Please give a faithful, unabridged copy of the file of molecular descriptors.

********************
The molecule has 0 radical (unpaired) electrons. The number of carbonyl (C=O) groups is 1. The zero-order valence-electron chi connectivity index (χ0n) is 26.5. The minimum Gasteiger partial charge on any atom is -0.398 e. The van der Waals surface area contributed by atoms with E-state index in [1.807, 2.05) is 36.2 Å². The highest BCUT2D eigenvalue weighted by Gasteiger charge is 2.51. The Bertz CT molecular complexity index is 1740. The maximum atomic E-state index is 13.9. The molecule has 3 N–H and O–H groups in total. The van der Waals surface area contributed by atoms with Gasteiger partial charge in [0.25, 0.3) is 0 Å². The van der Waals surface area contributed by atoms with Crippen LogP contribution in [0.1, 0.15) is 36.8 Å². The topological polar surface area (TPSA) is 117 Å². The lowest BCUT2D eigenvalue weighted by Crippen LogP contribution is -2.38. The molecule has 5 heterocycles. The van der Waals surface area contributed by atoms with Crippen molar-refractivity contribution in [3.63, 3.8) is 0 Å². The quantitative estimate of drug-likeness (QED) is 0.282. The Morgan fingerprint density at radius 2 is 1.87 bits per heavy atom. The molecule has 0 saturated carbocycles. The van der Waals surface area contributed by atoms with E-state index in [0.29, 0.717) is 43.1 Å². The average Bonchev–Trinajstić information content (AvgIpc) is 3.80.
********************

The molecule has 0 radical (unpaired) electrons. The number of carbonyl (C=O) groups is 1. The zero-order valence-electron chi connectivity index (χ0n) is 26.5. The minimum Gasteiger partial charge on any atom is -0.398 e. The van der Waals surface area contributed by atoms with E-state index in [1.807, 2.05) is 36.2 Å². The highest BCUT2D eigenvalue weighted by Gasteiger charge is 2.51. The Bertz CT molecular complexity index is 1740. The maximum atomic E-state index is 13.9. The molecule has 3 N–H and O–H groups in total. The van der Waals surface area contributed by atoms with Gasteiger partial charge in [0.25, 0.3) is 0 Å². The van der Waals surface area contributed by atoms with Crippen LogP contribution in [0.1, 0.15) is 36.8 Å². The topological polar surface area (TPSA) is 117 Å². The lowest BCUT2D eigenvalue weighted by Crippen LogP contribution is -2.38. The molecule has 5 heterocycles. The van der Waals surface area contributed by atoms with Crippen molar-refractivity contribution in [3.63, 3.8) is 0 Å². The quantitative estimate of drug-likeness (QED) is 0.282. The Morgan fingerprint density at radius 2 is 1.87 bits per heavy atom. The molecule has 0 saturated carbocycles. The van der Waals surface area contributed by atoms with E-state index in [0.29, 0.717) is 43.1 Å². The average Bonchev–Trinajstić information content (AvgIpc) is 3.80.